DNA matches help FBI link nine sex crimes

DNA matches help FBI link nine sex crimes

The FBI's combined DNA Index

By Shruti Dat'

GCN Staff

The National DNA Index System helped the FBI's DNA analysis unit close nine sexual-assault investigations with what the bureau called a cold hit.

'A cold hit is when an association between either an offender or a crime scene is made absent an investigative lead,' FBI spokesman Paul Bresson said.

Six seemingly unrelated sexual- assault cases in Washington have been linked to three sexual-assault cases under investigation by the Jacksonville (Fla.) Sheriff's Office, Bresson said.

NDIS, which went online in October, is the final component of the FBI's Combined DNA Index System Program, said Barry Brown, the FBI's NDIS program manager. CODIS is a repository for DNA profiles submitted by 14 states through their own DISes and by 32 laboratories through local DISes. CODIS holds 180,000 DNA profiles.

NDIS taps two systems to match biological evidence. The Convicted Offender Index holds DNA profiles of people convicted of sexual and other violent felony crimes.

The Forensic Index contains DNA profiles collected by states from evidence such as hair, semen and blood found at crime scenes. The Forensic Index profiles are of suspects and victims that have not yet been identified, Brown said.

Keep it here

The data is stored in a Microsoft SQL Server 6.5 database that resides on a pair of 200-MHz dual-processor Compaq ProLiant 6500 servers with 1G of RAM each, according to the FBI.

The FBI runs CODIS under Microsoft Windows NT 4.0, and users access the system from their PCs, Barry said.

Using Visual Basic and C++, FBI developed the CODIS software through a contract with Science Applications International Corp. of San Diego.

The FBI and state users are connected via a secure telephone line, but the bureau plans to finish installing the Criminal Justice Information System WAN and move the DNA profile transactions to it within 18 months, Brown said.

In early June, the Florida Department of Law Enforcement (FDLE) laboratory matched a DNA profile in NDIS to one in a Jacksonville lab, which was investigating three 1998 sexual assaults in its jurisdiction.

Two other cases in Washington may also be connected to the late Leon Dundas, the man held responsible for these crimes, according to the FBI.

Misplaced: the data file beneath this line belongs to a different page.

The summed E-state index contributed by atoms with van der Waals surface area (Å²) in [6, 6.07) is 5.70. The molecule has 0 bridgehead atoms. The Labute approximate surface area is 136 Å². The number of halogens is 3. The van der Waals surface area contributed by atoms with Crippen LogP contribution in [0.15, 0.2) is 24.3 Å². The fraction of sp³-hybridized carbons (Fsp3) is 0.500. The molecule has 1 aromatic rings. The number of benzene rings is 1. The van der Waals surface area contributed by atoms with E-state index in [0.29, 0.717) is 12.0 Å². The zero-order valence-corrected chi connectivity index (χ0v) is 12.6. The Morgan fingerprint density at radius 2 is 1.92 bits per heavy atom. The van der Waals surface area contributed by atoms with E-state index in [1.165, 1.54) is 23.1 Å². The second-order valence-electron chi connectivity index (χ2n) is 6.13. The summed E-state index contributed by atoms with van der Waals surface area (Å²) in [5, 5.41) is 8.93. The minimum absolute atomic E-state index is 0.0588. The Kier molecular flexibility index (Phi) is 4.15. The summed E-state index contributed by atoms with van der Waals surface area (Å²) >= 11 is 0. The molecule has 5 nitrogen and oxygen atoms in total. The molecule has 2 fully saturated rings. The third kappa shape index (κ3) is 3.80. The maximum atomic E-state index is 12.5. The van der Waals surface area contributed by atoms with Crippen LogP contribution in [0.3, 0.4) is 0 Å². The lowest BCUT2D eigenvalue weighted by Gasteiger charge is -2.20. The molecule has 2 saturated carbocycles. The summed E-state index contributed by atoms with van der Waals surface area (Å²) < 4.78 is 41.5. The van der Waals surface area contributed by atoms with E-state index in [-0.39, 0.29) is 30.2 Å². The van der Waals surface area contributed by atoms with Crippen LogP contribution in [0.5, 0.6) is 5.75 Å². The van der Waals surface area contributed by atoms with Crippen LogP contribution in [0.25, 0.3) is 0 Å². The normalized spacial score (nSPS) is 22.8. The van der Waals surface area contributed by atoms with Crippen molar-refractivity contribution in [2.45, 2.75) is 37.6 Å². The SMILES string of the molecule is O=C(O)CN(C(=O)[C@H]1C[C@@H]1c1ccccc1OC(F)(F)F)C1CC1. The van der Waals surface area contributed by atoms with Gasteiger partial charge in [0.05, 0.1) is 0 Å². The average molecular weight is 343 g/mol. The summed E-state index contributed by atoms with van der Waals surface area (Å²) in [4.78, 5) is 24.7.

'The process of getting the cold hit started in two locations at the same time,' said James M. Pollock, senior crime analysts at the FDLE Jacksonville Regional Operations Center.

The FBI developed profiles, which they linked at the local level to the six in the Washington Metropolitan Police Department's District 7.

'We linked three cases at the local level here,' Pollock said. 'We had no clue who it was. Our search then went through the state level, but didn't find anything there. Then it went to the national level, where our three hit on the FBI's profile.'

When the match occurred, the report came first to the FDLE and then to the Jacksonville regional office, where Pollock received it via an AT&T Corp. Secure Telephone Unit III line. FDLE is working to replace the STU links with a T1 connection, Pollock said.

The Florida regional office and the FBI compared notes and established the connection between the crimes, drawing the conclusion that the same individual was at work in the nation's capital and Jacksonville, Pollock said.

Check it out

In Jacksonville, detectives had their eye on a suspect in the three sexual-assault cases under investigation. Dundas had even been interviewed, but a blood sample could not be taken without his consent. A sexual-assault investigator took a blood sample after Dundas' death in a March 8 shooting in Jacksonville.

'Of course it matched,' Pollock said. 'We put the data into the system and searched it at the local level, and immediately hit the three profiles.'

In early July, these three profiles linked Dundas' DNA to the six D.C. sexual-assault cases, FBI officials said.

'Personally, I feel that in cases where you have DNA, the jury is much more convinced, if it is properly presented. They can use that fact and use it with other facts and circumstantial evidence to come to a conclusion,' Pollock said.

The FBI is adding three to four states per month to NDIS, Brown said. States must adhere to the FBI's quality assurance standards created by the FBI DNA Advisory Board, 1994 DNA Identification Act and Privacy Act of 1996 to participate, he said.


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